The film gives a glimpse of a strict and self-contained culture of Hasidic Judaism. The film pays much intention to the life of two boys who are both Jewish, yet totally distinct in their upbringings, mind and character. The film’s sympathy for its protagonists extends beyond the suffering of American Jewish after the Holocaust. The film also brings into light the Orthodox Jewish culture, lifestyle, traditions, and customs including arranged marriages, patriarchal family structures, separation of the sexes, and Talmudic studies.
The Story The Chosen” is about two Jewish families living in Brooklyn in the years following World War II. The film mainly focuses on the relationship between Danny, the son of a Hasidic rabbi, and Reuven, the son of a progressive Jewish intellectual. Although these boys are both Jewish, they differ greatly in upbringing and cultural background. The film gives an audience a visually detailed view of the life of Hasidic Jews, including how they dress and perform religious rituals. The Hasidic culture can be learnt through Danny and his reactions to the secular world.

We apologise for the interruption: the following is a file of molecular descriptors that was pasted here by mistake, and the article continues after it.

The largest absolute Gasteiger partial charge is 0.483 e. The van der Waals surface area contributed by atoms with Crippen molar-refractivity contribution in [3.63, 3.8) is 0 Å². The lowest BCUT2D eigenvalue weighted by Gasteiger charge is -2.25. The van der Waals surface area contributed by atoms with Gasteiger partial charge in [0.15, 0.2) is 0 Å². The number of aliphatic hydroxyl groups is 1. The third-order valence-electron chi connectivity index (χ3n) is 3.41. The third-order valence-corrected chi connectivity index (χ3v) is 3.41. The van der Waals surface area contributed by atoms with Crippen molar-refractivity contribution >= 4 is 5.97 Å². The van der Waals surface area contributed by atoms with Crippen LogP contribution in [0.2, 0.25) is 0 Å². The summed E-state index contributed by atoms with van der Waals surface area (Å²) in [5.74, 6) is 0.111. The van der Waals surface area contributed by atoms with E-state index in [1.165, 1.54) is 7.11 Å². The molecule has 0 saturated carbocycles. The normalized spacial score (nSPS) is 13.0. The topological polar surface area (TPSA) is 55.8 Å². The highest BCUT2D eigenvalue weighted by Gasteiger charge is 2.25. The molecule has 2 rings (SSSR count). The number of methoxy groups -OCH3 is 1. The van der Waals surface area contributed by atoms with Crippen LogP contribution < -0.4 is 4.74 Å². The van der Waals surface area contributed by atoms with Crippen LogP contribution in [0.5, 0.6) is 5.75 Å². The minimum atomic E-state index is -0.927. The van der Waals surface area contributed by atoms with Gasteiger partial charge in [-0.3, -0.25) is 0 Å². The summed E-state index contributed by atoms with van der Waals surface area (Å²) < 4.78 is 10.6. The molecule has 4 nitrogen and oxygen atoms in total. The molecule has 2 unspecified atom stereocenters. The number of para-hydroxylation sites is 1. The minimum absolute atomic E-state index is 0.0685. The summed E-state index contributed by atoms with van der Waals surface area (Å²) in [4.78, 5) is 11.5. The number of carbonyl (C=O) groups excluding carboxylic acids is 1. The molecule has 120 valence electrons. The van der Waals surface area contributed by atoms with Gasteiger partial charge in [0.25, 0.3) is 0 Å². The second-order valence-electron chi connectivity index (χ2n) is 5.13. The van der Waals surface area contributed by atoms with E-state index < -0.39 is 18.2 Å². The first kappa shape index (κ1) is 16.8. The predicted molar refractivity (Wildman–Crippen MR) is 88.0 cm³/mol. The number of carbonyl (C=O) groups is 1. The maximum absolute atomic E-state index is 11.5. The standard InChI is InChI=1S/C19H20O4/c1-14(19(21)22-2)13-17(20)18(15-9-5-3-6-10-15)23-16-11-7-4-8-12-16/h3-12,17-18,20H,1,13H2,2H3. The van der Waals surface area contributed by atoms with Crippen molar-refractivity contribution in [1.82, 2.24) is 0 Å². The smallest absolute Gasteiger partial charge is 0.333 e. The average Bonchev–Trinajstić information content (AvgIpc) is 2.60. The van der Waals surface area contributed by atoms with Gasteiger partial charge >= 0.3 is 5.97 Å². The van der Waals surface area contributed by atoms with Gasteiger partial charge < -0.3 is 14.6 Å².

The underlying cause of conflict which interferes the relationships between Danny and Reuven is their father’s subsequent ideological disagreement concerning the formation of the state of Israel. Main Characters Reuven, popular in his community, is a smart modern orthodox Jew whose mother died during the early years of the Holocaust in Nazi Germany. Reuven is free to take any path he chooses in life and he chooses to become a rabbi. Reuven’s widowed father is a Talmudic scholar, a college professor, who teaches and writes about contemporary Jewish affairs.
He practices Zionist and supports the establishment of a Jewish homeland in the hopes that he and his only son will return to someday to live for good and be free from worldwide persecution. Danny is a Hasidic Jew and the first-born son of Rabbi. Danny is highly intelligent with a photographic memory and has a strong interest in psychology. Danny’s father is a Jewish spiritual leader who studies the Talmud and structures his life around Jewish laws and customs. Danny is pressured to be a rabbi following six generations of a rabbinic dynasty but he chooses to become secular and to study psychology. The Plot